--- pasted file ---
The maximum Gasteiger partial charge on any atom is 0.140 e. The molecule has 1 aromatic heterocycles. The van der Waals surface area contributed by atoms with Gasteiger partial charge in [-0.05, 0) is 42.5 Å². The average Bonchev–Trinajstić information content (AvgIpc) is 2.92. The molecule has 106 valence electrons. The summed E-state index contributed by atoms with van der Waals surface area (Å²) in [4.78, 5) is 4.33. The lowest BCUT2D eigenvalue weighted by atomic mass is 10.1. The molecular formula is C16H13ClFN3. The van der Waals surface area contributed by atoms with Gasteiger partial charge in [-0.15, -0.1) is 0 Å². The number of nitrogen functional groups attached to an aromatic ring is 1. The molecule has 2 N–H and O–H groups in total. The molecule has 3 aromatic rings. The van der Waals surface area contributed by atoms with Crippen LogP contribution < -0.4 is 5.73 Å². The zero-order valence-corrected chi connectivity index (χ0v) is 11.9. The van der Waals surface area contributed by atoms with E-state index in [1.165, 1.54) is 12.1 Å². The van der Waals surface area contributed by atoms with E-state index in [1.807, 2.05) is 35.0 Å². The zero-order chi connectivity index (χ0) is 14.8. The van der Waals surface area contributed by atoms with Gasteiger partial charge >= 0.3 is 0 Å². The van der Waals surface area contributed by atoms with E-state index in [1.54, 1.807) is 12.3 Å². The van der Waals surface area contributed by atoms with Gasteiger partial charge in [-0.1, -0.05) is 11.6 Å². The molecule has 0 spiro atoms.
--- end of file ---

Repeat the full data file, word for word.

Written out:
The maximum Gasteiger partial charge on any atom is 0.140 e. The molecule has 1 aromatic heterocycles. The van der Waals surface area contributed by atoms with Gasteiger partial charge in [-0.05, 0) is 42.5 Å². The average Bonchev–Trinajstić information content (AvgIpc) is 2.92. The molecule has 106 valence electrons. The summed E-state index contributed by atoms with van der Waals surface area (Å²) in [4.78, 5) is 4.33. The lowest BCUT2D eigenvalue weighted by atomic mass is 10.1. The molecular formula is C16H13ClFN3. The van der Waals surface area contributed by atoms with Gasteiger partial charge in [-0.15, -0.1) is 0 Å². The number of nitrogen functional groups attached to an aromatic ring is 1. The molecule has 2 N–H and O–H groups in total. The molecule has 3 aromatic rings. The van der Waals surface area contributed by atoms with Crippen LogP contribution < -0.4 is 5.73 Å². The zero-order valence-corrected chi connectivity index (χ0v) is 11.9. The van der Waals surface area contributed by atoms with E-state index in [1.165, 1.54) is 12.1 Å². The van der Waals surface area contributed by atoms with E-state index in [1.807, 2.05) is 35.0 Å². The zero-order chi connectivity index (χ0) is 14.8. The van der Waals surface area contributed by atoms with Gasteiger partial charge >= 0.3 is 0 Å². The van der Waals surface area contributed by atoms with E-state index in [1.54, 1.807) is 12.3 Å². The van der Waals surface area contributed by atoms with Gasteiger partial charge in [-0.1, -0.05) is 11.6 Å². The molecule has 0 spiro atoms.